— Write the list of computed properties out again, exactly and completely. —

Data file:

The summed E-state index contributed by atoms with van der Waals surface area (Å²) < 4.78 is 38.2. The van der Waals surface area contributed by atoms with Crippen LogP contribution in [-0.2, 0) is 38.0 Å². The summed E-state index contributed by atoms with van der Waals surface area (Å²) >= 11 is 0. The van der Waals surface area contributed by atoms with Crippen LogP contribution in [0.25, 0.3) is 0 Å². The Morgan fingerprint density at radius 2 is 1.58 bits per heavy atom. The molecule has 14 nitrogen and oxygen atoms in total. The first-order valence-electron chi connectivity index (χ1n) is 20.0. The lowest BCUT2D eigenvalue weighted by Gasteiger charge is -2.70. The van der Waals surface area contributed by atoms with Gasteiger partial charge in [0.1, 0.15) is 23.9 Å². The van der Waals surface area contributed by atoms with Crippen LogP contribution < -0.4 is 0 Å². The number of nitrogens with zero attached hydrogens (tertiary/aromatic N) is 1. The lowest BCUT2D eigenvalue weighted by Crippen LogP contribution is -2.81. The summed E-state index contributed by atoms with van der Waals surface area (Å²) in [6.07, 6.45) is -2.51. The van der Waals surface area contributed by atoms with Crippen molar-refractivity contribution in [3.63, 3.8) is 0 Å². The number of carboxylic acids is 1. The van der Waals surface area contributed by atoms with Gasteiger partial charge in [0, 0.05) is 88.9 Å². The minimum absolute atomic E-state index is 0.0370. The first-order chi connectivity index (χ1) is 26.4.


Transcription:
The summed E-state index contributed by atoms with van der Waals surface area (Å²) < 4.78 is 38.2. The van der Waals surface area contributed by atoms with Crippen LogP contribution in [-0.2, 0) is 38.0 Å². The summed E-state index contributed by atoms with van der Waals surface area (Å²) >= 11 is 0. The van der Waals surface area contributed by atoms with Crippen LogP contribution in [0.25, 0.3) is 0 Å². The Morgan fingerprint density at radius 2 is 1.58 bits per heavy atom. The molecule has 14 nitrogen and oxygen atoms in total. The first-order valence-electron chi connectivity index (χ1n) is 20.0. The lowest BCUT2D eigenvalue weighted by Gasteiger charge is -2.70. The van der Waals surface area contributed by atoms with Gasteiger partial charge in [0.1, 0.15) is 23.9 Å². The van der Waals surface area contributed by atoms with Crippen LogP contribution < -0.4 is 0 Å². The number of nitrogens with zero attached hydrogens (tertiary/aromatic N) is 1. The lowest BCUT2D eigenvalue weighted by Crippen LogP contribution is -2.81. The summed E-state index contributed by atoms with van der Waals surface area (Å²) in [6.07, 6.45) is -2.51. The van der Waals surface area contributed by atoms with Crippen molar-refractivity contribution in [3.63, 3.8) is 0 Å². The number of carboxylic acids is 1. The van der Waals surface area contributed by atoms with Gasteiger partial charge in [0, 0.05) is 88.9 Å². The minimum absolute atomic E-state index is 0.0370. The first-order chi connectivity index (χ1) is 26.4.